Our latest work titled Towards non-invasive labor detection: a free-living evaluation was accepted for publication at EMBC 2018. Abstract below, full paper will follow after the conference.
In this paper we show early evidence of the feasibility of detecting labour during pregnancy, non-invasively and in free-living. In particular, we present machine learning models aiming at dealing with the challenges of unsupervised, free-living data collection, such as identifying periods of high quality data and detecting physiological changes as labour approaches. During a first phase, physiological data including electrohysterography (EHG, the electrical activity of the uterus), heart rate (HR) and gestational age (GA) were collected in laboratory conditions for model development. In particular, data were collected 1) during simulated activities of daily living, aiming at eliciting artifacts and developing diagnostic models for free-living data 2) during pregnancy, including labour, aiming at developing labour probability models from clean, supervised physiological recordings. Machine learning models using datasets 1) and 2) were deployed in free-living, longitudinally, in 142 pregnant women, between week 22 of pregnancy and delivery. A total of 1014 hours of data and an average of 7 hours per person were collected. Output of the developed models was analyzed to determine the feasibility of detecting labour non-invasively using physiological data, acquired with a single sensor placed on the abdomen. Results showed that the probability of being in labour for recordings collected during the last 24 hours of pregnancy was consistently higher than the probability during any other pregnancy week. Thus, non-invasive labour detection from physiological data seems promising.

Labor is the physiological process during which the fetus is expelled from the uterus and is normally clinically diagnosed. However, the process leading to labor, typically involving an increase in contractions frequency and intensity can be monitored non-invasively using electrohysterography (EHG) and maternal heart rate (HR). Despite recent technological improvements, diagnosing or detecting labor outside of the hospital environment remains challenging due to much inter-personal variability and lack of data collected in free-living settings. In this abstract we present preliminary results of the deployment of the Bloomlife pregnancy tracker, a unique sensor able to capture EHG, HR, and accelerometer data. A sample of 51 women wore the sensor between pregnancy week 26 and 40 (or a subset of such period), including 12 labor recordings. We show that labor probability models developed in the lab can effectively provide information on the odds of delivering and could potentially be used in real-life situations to improve decision making as delivery approaches.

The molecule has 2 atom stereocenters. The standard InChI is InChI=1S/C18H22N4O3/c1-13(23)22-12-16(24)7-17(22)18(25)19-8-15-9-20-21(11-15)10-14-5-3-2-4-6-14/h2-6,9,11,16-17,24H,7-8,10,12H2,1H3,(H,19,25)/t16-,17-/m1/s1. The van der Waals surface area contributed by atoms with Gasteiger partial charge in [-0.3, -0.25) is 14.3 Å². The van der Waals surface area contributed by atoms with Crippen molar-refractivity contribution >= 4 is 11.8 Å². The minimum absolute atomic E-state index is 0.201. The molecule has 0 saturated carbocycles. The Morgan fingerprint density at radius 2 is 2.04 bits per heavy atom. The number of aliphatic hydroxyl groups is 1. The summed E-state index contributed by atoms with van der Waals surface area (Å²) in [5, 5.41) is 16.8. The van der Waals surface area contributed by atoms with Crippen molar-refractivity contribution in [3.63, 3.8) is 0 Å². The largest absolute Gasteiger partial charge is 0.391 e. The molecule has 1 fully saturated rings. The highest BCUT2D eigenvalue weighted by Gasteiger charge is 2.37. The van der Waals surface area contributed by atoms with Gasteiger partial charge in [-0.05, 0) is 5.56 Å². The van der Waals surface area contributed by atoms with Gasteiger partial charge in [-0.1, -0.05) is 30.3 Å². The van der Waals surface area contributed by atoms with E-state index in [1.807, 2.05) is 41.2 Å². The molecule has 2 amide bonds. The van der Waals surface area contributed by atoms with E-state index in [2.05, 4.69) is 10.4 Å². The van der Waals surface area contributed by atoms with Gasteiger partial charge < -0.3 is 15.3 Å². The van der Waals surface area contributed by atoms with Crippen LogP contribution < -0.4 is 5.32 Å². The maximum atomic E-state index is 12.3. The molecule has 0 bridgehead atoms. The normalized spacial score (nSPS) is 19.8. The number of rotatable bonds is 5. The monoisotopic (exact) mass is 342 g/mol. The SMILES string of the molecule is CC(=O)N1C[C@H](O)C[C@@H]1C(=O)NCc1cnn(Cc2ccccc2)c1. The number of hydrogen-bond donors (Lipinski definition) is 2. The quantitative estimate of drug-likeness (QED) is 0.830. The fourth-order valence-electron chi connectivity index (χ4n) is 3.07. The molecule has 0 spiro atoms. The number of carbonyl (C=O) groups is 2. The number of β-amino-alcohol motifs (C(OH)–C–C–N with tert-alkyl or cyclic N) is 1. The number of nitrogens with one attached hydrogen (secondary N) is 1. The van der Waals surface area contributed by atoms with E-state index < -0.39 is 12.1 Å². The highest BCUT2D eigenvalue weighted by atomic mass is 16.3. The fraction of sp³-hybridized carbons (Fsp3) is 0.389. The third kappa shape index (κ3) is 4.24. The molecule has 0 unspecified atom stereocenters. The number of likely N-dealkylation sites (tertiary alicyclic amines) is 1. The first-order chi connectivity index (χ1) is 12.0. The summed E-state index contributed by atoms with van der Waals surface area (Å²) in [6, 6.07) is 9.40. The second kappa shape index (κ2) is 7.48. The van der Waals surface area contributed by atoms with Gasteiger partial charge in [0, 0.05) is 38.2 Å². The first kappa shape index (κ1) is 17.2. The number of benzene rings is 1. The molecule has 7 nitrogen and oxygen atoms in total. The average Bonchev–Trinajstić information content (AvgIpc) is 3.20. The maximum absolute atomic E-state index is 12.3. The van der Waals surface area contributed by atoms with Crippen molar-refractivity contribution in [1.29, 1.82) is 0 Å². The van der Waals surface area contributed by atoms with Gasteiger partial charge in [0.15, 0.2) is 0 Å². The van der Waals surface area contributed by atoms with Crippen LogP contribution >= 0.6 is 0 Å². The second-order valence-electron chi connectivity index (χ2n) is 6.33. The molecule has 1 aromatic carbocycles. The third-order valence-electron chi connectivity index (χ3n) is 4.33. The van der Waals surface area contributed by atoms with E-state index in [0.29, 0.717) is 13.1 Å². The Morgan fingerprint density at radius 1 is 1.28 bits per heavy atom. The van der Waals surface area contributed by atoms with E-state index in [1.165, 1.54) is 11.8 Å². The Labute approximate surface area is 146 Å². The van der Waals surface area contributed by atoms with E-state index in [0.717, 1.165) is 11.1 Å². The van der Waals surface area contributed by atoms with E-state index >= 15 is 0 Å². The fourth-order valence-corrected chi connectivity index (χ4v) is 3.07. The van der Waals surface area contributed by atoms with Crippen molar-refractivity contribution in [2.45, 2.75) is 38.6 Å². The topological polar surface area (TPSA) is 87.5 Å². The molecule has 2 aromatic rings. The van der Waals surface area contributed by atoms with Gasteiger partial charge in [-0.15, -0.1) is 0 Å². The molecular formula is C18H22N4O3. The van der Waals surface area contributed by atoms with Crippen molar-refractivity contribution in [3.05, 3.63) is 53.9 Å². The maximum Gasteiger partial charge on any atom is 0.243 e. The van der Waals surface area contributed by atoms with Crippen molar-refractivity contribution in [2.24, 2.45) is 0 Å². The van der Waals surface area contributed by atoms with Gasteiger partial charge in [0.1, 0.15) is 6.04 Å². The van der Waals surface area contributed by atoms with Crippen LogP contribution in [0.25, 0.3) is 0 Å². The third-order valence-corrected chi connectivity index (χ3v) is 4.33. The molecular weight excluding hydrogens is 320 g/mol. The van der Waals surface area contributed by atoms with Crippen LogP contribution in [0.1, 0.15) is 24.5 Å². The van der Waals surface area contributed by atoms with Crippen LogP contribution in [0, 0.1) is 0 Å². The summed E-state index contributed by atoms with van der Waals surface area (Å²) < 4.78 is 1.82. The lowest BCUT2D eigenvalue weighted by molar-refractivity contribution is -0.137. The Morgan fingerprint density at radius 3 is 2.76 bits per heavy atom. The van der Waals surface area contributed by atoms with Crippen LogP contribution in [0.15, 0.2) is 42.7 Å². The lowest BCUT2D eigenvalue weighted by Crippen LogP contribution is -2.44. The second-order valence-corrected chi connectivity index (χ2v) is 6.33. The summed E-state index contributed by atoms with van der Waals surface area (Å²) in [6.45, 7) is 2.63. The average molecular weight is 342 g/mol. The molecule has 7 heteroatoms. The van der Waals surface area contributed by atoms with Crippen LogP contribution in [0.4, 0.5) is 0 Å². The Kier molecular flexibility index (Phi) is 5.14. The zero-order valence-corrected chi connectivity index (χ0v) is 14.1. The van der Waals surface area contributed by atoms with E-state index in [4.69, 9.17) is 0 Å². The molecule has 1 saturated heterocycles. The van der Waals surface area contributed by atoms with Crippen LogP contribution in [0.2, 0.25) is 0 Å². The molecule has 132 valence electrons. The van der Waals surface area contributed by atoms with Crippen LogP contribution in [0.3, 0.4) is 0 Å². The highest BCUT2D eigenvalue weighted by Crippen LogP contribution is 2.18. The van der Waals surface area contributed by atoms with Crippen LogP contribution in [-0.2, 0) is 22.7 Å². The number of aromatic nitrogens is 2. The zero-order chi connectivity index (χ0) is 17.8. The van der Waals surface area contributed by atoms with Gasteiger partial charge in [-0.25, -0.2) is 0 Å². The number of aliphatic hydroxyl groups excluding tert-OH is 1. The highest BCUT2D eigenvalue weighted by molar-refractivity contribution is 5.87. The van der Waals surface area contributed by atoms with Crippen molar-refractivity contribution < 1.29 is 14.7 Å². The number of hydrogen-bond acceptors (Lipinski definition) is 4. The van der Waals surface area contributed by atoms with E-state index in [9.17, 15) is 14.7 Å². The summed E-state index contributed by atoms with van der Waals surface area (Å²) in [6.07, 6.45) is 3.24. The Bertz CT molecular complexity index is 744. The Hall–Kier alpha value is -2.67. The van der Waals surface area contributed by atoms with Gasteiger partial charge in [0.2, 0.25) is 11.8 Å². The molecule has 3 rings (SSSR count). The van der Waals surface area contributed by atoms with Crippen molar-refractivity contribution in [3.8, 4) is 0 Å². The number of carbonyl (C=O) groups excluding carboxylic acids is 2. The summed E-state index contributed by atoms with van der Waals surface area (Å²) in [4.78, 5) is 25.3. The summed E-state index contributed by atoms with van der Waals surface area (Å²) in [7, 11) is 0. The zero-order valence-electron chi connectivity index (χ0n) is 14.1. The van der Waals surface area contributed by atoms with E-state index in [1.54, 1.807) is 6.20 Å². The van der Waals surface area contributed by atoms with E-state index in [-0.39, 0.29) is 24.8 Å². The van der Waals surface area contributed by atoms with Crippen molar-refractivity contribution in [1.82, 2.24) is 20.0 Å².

Our latest work was presented at BHI last month, the paper is titled: Towards personalized and non-invasive labor detection using bloomlife pregnancy tracker

Slides for our talk at the International Conference on Biomedical and Health Informatics (BHI 2017).

In this paper we propose a method combining electrohysterography and heart rate features to distinguish recordings collected during labour and during pregnancy. The paper was accepted for publication at the International Conference on Biomedical and Health Informatics (BHI 2017).

Continuation of our work on non-invasive fetal movement monitoring, accepted for publication at the International Conference on Biomedical and Health Informatics (BHI 2017). In this work we propose new methods to improve detection accuracy using a single sensor device.

Abstract accepted for publication at the Society for Maternal-Fetal Medicine conference, 2017. In this work we investigate the possibility to classify labour and non-labour recordings of electrohysterography and heart rate data.